As the economy continues to struggle, it is high time that the government address the tax reform’s initial goals
In the pre-GST era (before July 1, 2017), the business community was strangulated with multiple levels of taxation, ambiguities in tax laws, arbitrary and unfair provisions, prolonged litigations, non-accountability of tax administrators, etc.
The business community was highly optimistic that the implementation of the GST would be a fair and simple tax law, resulting in the ease of doing business, as well as elimination of the inspector Raj and corruption. Although the intention of the government to implement GST indeed was noble, the presence of some unreasonable, atrocious and objectionable provisions in the GST legislations have defeated some of the avowed objectives of the government.
On 4th anniversary of the GST regime today, it is time to take stock of the ground level reality. It appears that small businessman, professionals, and the general public are disappointed with the manner in which GST has been implemented.
Here are a few genetic defects in GST legislation which requires serious re-consideration by the government:
Taxing advance means the collection of tax before the occurrence of the taxable event. Payment of taxes on advance hinders ease of doing the business as it inflicts following hardships on the tax payers:
- Maintaining parallel records of receipts and billing
- Cumbersome reconciliation of financial statements and GST returns
- At the time of receiving advance, the supplier may not be in a position to classify the transaction whether it will be an inter-state supply or intra-state supply
- Issues of tax adjustments in case of refund of advances
- TDS applicability on such advances
- No input tax credit (ITC) for customers on advance payment.
Denial of ITC to Purchasers for Failure of Vendor to Deposit the Tax:
This is akin to collecting tax of one citizen (tax defaulter) from another citizen (tax compliant assessee). It is unfair to penalize the honest tax payer for the wrongdoings of tax-evaders. Vendor charging GST is like the government’s agent and hence it is unfair to pass on revenue loss arising out of failure of the government to recover tax from its agent to the honest tax payer.
Ringfencing of ITC:
The taxpayer is not allowed to claim ITC of CGST and SGST accruing in other states. This ringfencing of ITC is defying the avowed objectives of One Nation One Tax and seamless credit which was promised to the nation on introduction of GST.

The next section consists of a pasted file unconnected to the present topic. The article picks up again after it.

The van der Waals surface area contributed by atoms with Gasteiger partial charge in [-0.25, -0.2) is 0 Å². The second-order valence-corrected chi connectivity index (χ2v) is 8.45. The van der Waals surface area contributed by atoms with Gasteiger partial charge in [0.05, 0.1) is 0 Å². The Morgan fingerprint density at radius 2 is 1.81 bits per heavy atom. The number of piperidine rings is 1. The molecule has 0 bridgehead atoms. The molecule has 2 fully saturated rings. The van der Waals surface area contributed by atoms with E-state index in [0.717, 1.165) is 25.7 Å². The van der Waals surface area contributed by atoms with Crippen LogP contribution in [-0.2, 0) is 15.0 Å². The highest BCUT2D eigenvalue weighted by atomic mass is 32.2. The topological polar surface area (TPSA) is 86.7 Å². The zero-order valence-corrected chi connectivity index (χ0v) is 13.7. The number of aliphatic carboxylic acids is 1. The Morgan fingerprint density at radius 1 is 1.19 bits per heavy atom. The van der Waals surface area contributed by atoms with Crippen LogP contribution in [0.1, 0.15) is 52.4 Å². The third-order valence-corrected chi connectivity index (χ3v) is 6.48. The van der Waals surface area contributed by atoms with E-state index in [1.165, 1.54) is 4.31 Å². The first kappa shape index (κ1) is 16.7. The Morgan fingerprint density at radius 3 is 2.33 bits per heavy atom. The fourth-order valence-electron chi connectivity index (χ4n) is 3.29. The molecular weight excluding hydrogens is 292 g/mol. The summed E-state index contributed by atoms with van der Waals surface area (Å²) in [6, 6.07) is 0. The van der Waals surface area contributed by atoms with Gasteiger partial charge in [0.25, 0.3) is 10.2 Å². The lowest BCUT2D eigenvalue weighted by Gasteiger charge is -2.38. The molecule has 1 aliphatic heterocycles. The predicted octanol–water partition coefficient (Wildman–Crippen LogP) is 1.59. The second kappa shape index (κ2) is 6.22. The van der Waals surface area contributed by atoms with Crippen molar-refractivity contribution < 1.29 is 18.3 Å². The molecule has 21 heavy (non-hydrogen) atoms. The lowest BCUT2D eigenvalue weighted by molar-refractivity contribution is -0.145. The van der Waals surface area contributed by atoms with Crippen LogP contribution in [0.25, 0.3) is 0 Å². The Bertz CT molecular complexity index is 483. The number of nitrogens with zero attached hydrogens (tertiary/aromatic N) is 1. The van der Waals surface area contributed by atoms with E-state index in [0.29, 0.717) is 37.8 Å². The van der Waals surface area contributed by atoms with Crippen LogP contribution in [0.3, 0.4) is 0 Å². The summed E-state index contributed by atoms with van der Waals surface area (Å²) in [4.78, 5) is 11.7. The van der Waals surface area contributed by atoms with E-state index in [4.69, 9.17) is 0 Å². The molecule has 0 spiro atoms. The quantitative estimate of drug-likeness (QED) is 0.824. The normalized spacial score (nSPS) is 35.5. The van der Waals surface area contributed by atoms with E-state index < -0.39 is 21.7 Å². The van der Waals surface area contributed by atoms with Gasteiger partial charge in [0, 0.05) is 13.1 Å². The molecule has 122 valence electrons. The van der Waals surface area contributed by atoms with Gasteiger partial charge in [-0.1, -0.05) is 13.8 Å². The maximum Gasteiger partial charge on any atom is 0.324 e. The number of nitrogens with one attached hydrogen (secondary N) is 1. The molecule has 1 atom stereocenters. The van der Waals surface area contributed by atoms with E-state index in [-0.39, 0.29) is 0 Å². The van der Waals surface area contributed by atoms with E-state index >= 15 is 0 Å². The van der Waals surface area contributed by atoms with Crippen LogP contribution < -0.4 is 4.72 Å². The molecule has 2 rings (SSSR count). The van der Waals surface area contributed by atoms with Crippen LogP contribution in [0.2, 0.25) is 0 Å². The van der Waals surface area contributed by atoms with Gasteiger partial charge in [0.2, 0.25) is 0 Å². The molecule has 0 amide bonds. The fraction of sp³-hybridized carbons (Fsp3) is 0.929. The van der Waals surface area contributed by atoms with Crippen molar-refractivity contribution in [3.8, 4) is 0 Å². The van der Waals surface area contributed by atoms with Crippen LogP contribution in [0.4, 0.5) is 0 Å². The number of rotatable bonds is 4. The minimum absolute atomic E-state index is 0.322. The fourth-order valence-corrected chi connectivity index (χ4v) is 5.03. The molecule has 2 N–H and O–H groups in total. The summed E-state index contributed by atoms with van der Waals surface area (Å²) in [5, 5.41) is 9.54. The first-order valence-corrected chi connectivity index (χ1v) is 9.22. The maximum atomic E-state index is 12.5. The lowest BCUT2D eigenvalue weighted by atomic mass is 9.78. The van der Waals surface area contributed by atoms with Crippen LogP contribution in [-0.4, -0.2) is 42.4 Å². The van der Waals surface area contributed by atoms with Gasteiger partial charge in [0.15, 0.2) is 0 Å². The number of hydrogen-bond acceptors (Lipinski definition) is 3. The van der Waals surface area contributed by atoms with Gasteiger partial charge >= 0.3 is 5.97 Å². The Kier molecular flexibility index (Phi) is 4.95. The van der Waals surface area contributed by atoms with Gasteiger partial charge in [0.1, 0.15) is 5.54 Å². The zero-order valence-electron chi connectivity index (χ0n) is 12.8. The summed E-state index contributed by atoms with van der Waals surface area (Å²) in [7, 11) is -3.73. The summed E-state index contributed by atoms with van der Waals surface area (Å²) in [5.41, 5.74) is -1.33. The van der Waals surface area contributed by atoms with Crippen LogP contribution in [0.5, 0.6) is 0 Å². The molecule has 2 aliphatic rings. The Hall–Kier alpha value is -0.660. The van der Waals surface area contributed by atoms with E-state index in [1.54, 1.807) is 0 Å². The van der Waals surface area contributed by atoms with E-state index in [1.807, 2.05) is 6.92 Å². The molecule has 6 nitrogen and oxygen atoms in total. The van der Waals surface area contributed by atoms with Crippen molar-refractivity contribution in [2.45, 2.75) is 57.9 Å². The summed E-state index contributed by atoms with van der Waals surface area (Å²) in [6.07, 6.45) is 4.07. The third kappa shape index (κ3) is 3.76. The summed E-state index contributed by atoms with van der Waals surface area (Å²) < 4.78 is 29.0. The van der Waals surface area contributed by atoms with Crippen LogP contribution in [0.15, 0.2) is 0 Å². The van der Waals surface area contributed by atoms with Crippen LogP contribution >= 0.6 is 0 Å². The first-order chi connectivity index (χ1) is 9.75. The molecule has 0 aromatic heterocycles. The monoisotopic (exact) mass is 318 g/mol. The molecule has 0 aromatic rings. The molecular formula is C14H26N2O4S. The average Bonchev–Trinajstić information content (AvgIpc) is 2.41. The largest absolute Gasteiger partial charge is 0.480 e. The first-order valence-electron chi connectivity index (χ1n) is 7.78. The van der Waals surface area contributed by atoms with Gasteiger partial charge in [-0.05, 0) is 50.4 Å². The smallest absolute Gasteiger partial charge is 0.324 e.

Section 17(5) gives a long list of blocked ITC even though such expenditure is incurred by business entities in the course of or furtherance of business. This defies basic principle of Value-Added Taxation (VAT) system and has caused a mammoth working capital shortage for businesses, already reeling in a post-pandemic business environment.
Non-adjustment of Tax Erroneously Paid to Other Governments (other than the appropriate Government):
Presently, any error in classifying transactions as intra-state or inter-state results into tax payment to the wrong government. In such a case, the tax payer is obliged to pay the tax again to appropriate government and claim refund from the government to whom the tax was erroneously paid.
This inflicts great hardship on tax payers. Hence, express provision should be made in legislation allowing adjustment of erroneous payments between two governments. This is also a basic tenet of cooperative federalism and basic coordination between two state governments is not too much to hope for, especially considering our aspirations to become a 21st century economic superpower.
No Opportunity to Revise Returns:
The taxpayers should be given the right to rectify the returns filed by them as GST is based on the principle of self-assessment. Limitations as to revision of returns puts the assessee in a vulnerable position leading to penal consequences, even for genuine and honest mistakes.
Self-policing on a monthly basis is a prime feature of GST and in spite of constant surveillance through data mining by department, the law prescribes a very long period of limitation, going up to six and half years, in case of raising tax demand.
In addition to this, there are multiple proceedings such as scrutiny / summary assessments, revision power of commissioner, departmental audit, inspection of records and accounts, access to business premises, inspection of goods in movements, etc. resulting into voluminous compliance burden. It hampers ease of doing the business and leads to interface between tax payer and department resulting into corruption.
Prohibitive Amount of Pre-deposit:
The GST legislation provides a pre-condition of depositing 20 per cent of disputed tax dues for admission of second appeal with GST Tribunal. High pitched demands are common and such heavy pre-deposits are a great hinderance for the assessee to approach higher authorities for justice.
Inordinate Delay in Setting up of GST Tribunals:
Tribunals have not been set-up even after 4 years. The assessee is left with no option but to move High Courts against refund rejection orders as well as proceedings for the recovery of demand confirmed by department.
It is high time for the government to revisit the above referred issues and take corrective actions to achieve the avowed objectives of the greatest tax reform (GST) such as the ease of doing business, one nation one tax, elimination of hardship and harassment of tax payers and minimising corruption. At a time when a large portion of SME businesses, the backbone of the Indian economy is struggling, it will be vital to ensure at least some relief is given to them by way of these corrective measures.
The author is Partner, NA Shah Associates
DISCLAIMER: Views expressed are the author's own, and Outlook Money does not necessarily subscribe to them. Outlook Money shall not be responsible for any damage caused to any person/organisation directly or indirectly.